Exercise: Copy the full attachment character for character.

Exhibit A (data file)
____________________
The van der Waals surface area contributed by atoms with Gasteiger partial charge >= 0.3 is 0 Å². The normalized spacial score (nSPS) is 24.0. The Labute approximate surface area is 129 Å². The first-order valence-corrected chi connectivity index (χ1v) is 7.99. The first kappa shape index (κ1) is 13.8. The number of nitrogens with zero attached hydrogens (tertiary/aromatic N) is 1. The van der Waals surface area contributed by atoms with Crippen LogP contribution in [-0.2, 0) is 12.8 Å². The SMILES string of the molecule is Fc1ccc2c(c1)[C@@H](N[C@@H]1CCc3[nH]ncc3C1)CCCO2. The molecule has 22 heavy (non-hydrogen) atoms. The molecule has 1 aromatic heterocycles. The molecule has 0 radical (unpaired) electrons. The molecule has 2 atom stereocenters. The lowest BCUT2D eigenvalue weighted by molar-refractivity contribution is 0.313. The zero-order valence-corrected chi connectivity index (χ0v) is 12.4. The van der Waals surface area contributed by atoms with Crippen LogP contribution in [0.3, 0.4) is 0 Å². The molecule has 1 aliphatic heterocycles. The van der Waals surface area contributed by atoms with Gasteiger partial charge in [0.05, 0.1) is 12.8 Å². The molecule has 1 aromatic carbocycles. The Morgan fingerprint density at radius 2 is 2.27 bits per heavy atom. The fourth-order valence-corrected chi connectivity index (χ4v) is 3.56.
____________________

The van der Waals surface area contributed by atoms with Gasteiger partial charge >= 0.3 is 0 Å². The normalized spacial score (nSPS) is 24.0. The Labute approximate surface area is 129 Å². The first-order valence-corrected chi connectivity index (χ1v) is 7.99. The first kappa shape index (κ1) is 13.8. The number of nitrogens with zero attached hydrogens (tertiary/aromatic N) is 1. The van der Waals surface area contributed by atoms with Crippen LogP contribution in [-0.2, 0) is 12.8 Å². The SMILES string of the molecule is Fc1ccc2c(c1)[C@@H](N[C@@H]1CCc3[nH]ncc3C1)CCCO2. The molecule has 22 heavy (non-hydrogen) atoms. The molecule has 1 aromatic heterocycles. The molecule has 0 radical (unpaired) electrons. The molecule has 2 atom stereocenters. The lowest BCUT2D eigenvalue weighted by molar-refractivity contribution is 0.313. The zero-order valence-corrected chi connectivity index (χ0v) is 12.4. The van der Waals surface area contributed by atoms with Crippen LogP contribution in [0.3, 0.4) is 0 Å². The molecule has 1 aliphatic heterocycles. The van der Waals surface area contributed by atoms with Gasteiger partial charge in [0.05, 0.1) is 12.8 Å². The molecule has 1 aromatic carbocycles. The Morgan fingerprint density at radius 2 is 2.27 bits per heavy atom. The fourth-order valence-corrected chi connectivity index (χ4v) is 3.56.